In March 2014 the New Zealand Herald sent me to Christchurch to write a series of features on the city’s rebuild after two earthquakes. While in town I visited the CCL data centre not far from the centre of town.
CCL or Computer Concepts Limited played an important role for the city during the and immediately after the quakes. Christchurch companies who had the foresight to commit early to cloud computing were among the first to restart following the quakes.
CEO Andrew Allen says one of the advantages he had was the business was deemed an essential service. This meant CCL could get into restricted areas, recover data early and help customers get back on their feet. You can read my interview online, it’s at the bottom of the main story.
At the time I was impressed by CCL. Allen told me in confidence the challenge he faced was that cloud computing was consolidating into ever bigger centres and ever bigger businesses. CCL had few opportunities to make acquisitions and its regional focus limited growth. Allen feared the company might struggle to find the investment needed for further growth.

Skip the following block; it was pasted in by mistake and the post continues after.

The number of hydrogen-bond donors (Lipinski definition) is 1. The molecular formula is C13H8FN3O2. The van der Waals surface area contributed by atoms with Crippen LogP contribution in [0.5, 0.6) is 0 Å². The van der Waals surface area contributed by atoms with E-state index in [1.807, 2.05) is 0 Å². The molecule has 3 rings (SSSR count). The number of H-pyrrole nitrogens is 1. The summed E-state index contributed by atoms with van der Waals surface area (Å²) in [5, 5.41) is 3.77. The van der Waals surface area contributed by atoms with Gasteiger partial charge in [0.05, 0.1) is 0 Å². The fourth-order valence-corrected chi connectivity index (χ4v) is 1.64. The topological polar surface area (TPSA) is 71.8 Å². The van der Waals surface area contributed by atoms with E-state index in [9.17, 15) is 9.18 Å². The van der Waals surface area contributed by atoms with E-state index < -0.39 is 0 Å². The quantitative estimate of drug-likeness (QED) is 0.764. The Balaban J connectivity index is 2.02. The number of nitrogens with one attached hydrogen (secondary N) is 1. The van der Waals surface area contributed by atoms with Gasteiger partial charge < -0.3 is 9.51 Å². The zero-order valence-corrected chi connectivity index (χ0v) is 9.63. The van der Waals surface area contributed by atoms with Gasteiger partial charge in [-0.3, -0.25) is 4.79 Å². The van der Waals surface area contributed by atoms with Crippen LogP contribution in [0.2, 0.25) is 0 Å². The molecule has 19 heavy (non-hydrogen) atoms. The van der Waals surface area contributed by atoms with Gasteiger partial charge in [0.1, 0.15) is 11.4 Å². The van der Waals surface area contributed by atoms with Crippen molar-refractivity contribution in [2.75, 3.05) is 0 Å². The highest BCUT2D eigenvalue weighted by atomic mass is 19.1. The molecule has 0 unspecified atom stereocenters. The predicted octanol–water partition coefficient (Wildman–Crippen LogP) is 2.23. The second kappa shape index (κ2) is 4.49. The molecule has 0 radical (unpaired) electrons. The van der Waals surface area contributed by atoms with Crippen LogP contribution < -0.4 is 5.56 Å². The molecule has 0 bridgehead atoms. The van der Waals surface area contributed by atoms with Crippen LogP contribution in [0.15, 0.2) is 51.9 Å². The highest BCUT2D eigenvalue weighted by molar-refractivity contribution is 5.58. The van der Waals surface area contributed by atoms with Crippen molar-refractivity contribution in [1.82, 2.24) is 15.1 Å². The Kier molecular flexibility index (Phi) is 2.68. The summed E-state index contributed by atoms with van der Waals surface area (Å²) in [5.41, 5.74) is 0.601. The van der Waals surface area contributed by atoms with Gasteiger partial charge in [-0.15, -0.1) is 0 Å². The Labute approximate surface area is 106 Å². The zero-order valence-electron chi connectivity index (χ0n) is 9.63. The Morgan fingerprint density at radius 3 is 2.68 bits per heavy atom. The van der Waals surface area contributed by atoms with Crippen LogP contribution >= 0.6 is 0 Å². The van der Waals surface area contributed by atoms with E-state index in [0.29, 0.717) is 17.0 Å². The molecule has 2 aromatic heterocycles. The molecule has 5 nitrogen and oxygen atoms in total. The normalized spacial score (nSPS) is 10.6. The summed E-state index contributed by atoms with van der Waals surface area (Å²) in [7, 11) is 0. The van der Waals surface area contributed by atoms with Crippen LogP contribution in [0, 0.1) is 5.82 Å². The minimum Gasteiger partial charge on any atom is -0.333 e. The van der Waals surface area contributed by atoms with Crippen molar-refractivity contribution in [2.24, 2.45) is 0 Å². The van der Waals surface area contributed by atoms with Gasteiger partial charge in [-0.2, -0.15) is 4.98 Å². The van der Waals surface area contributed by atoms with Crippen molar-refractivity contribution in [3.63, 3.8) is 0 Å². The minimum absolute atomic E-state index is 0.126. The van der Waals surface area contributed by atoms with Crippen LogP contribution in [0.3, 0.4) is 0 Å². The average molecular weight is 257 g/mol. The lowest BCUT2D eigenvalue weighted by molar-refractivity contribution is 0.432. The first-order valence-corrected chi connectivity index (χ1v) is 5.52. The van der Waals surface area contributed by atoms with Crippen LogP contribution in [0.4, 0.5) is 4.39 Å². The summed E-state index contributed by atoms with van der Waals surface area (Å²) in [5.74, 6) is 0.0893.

So it was no surprise to hear that Spark Digital acquired the business earlier this week for NZ$50 million. It’s a good move for both parties.
CCL adds to Spark Digital’s earlier purchases Revera and Appserv. It strengthens Spark Digital’s position in the South Island and brings the company’s total investment in New Zealand cloud businesses to over NZ$150 million.
That may not compare with the money being spent by global cloud players like AWS, Microsoft or Google, but in a local context it is a huge deal.
Spark Digital is building up a head of steam with its cloud offering. One thing separating Spark Digital’s business from other cloud service providers is that it operates both the data network and the data centres. Customers get to deal with a single service provider in both departments and can keep both aspects of their operations in synch.